The Finance Bills of the past couple of years have followed an amalgamated Budget and have been coupled with the announcement of a control total for public expenditure. I commend my right hon. Friend the Chief Secretary on the way in which he has ensured that public expenditure has fitted in with that control total. Long before I came to the House it always puzzled me how it was possible for every other organisation in Britain to fix its expenditure and its revenue raising, except Her Majesty's Government. If one revolution has befallen the Treasury in recent years that will be to the benefit of all the citizens of our nation and lead to sounder finance in future, it is the amalgamation of expenditure and taxation Budgets and the new control total arrangements.
I was pleased to note that at long last we are to try to tackle benefit fraud by electronic means. That is long overdue; all of us who represent seaside constituencies know about the "green giro culture". The number of times that girocheques go missing in the lodging house system is a serious problem. There must be a better way of ensuring that public expenditure, where it is necessary, gets through to the individual claimants and is not misused, as has been the case with the existing system.
I am also especially pleased to note that £600 million more is to be spent on the national health service, having been released through efficiency savings in the health service, and that the Government have honoured the election pledge to ensure that there is real growth in health expenditure.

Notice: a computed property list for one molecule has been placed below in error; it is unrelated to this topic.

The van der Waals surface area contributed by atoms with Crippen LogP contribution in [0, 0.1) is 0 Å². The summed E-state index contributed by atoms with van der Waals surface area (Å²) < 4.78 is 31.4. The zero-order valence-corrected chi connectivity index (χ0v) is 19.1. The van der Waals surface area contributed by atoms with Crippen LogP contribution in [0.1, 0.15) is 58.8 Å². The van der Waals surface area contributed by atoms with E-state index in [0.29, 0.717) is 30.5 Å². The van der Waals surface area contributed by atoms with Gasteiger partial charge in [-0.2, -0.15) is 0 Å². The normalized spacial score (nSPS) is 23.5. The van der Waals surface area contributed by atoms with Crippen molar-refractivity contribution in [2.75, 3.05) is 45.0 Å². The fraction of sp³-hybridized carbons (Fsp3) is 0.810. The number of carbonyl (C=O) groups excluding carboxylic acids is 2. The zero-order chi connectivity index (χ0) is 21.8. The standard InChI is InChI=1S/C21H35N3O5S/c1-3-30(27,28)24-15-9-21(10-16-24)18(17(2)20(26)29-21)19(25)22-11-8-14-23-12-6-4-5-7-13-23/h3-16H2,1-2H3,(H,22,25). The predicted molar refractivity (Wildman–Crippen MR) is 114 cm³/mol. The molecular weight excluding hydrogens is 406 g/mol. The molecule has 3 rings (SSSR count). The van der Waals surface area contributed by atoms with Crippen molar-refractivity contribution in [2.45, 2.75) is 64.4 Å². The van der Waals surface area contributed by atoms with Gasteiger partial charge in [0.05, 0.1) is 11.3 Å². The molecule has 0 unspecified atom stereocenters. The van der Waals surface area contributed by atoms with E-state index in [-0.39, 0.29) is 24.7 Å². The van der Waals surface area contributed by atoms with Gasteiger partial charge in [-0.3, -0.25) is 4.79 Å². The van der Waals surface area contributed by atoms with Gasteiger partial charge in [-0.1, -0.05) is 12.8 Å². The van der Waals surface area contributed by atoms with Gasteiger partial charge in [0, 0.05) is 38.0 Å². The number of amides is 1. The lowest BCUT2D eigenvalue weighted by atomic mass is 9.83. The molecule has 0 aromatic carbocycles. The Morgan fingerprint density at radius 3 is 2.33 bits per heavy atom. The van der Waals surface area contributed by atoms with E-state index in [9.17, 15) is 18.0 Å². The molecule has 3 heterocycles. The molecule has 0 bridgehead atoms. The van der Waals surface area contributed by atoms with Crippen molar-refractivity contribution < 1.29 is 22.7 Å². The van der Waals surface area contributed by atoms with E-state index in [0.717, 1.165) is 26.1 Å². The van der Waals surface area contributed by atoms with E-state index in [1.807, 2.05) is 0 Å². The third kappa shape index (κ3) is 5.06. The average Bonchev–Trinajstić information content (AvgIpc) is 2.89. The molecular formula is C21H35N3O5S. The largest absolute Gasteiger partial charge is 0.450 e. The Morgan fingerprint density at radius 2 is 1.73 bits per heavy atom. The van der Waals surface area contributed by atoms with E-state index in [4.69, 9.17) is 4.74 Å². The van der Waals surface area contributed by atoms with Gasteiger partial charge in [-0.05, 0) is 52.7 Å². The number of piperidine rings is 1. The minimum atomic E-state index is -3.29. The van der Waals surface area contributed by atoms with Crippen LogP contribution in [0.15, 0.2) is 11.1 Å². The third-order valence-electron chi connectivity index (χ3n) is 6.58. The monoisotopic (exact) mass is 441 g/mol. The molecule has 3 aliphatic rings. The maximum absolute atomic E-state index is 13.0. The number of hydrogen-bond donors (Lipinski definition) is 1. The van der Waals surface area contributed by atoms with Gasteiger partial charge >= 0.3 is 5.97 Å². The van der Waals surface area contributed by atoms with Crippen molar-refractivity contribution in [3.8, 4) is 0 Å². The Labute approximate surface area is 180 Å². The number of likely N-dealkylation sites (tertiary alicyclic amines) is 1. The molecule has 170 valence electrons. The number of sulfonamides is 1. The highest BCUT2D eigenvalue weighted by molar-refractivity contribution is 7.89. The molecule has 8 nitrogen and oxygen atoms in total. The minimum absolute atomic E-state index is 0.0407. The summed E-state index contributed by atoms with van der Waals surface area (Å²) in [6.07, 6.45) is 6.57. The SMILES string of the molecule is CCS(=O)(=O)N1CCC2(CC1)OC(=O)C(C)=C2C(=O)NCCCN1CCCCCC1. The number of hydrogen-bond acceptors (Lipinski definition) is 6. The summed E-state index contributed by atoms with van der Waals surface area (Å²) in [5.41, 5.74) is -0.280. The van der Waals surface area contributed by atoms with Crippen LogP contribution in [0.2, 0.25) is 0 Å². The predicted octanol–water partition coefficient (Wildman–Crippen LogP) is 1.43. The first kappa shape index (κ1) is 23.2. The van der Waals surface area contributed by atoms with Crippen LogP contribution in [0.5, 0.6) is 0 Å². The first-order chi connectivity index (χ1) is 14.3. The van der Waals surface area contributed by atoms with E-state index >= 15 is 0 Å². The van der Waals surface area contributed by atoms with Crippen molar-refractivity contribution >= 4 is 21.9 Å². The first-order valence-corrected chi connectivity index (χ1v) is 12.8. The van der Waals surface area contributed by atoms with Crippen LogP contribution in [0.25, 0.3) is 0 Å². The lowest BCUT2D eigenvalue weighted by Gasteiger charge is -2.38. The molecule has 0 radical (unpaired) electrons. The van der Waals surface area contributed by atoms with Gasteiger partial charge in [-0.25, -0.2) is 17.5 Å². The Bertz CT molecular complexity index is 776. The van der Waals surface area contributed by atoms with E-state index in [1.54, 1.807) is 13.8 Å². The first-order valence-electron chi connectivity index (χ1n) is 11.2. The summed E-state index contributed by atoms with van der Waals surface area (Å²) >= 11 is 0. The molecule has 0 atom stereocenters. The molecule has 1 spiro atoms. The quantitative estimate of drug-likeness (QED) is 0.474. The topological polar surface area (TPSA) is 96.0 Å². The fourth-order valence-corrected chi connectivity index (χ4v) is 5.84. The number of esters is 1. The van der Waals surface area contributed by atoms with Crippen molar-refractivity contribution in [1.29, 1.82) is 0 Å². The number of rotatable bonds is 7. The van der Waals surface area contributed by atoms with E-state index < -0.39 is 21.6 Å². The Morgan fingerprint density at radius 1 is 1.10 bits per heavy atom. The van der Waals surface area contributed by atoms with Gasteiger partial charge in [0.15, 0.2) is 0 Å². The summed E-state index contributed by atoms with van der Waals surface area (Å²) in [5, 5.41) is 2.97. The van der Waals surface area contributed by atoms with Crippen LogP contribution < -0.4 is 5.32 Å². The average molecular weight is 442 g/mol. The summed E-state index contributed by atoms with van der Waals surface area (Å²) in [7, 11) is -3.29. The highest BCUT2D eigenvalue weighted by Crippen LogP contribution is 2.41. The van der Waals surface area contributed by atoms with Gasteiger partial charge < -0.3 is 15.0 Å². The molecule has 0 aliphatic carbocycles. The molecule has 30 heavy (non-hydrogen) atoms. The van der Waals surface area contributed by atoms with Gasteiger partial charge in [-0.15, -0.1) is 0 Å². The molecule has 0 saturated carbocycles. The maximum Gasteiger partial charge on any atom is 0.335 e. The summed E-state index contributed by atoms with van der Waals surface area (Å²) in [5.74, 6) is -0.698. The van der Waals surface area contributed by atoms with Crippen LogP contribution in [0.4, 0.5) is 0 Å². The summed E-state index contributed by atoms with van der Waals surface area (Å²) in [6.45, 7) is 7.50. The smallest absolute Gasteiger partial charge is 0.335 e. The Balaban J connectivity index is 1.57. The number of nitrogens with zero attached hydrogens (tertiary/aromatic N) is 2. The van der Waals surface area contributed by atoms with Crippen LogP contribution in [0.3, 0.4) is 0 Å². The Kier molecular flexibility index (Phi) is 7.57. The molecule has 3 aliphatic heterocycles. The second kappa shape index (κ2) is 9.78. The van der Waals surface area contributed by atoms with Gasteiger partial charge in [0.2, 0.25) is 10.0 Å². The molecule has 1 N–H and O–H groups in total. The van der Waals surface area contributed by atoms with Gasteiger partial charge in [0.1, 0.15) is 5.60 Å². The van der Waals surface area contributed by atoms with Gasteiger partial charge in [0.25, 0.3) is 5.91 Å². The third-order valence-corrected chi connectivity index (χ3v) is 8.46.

I wish to make specific mention of the first year's full national insurance rebate to employers for taking on anyone who has been unemployed for more than two years, which will be introduced in April 1996. I and Mr. David Guy, then acting chairman of the Isle of Wight training and enterprise council, visited my right hon. Friend the Member for Wirral, West (Mr. Hunt) shortly after he had become Secretary of State for Employment and made that very proposal to him. Although we did not frame the proposal in precisely the details in which it is now set out, we suggested to my right hon. Friend that an opportunity existed to give a financial incentive to employers to take long-term unemployed people off the unemployment register. We presented him with a well worked out scheme. I am sure that the measure was not solely the initiative of the hon. Member for Isle of Wight or David Guy, although he is a respected and knowledgeable local business man, but I am pleased that we played a small part in suggesting it at an early stage. I am also pleased that there will be a back to work bonus, which will be tax free, and I am sure that it will be very worth while in trying to tackle the significant problem that we have as a nation—the core of long-term unemployment.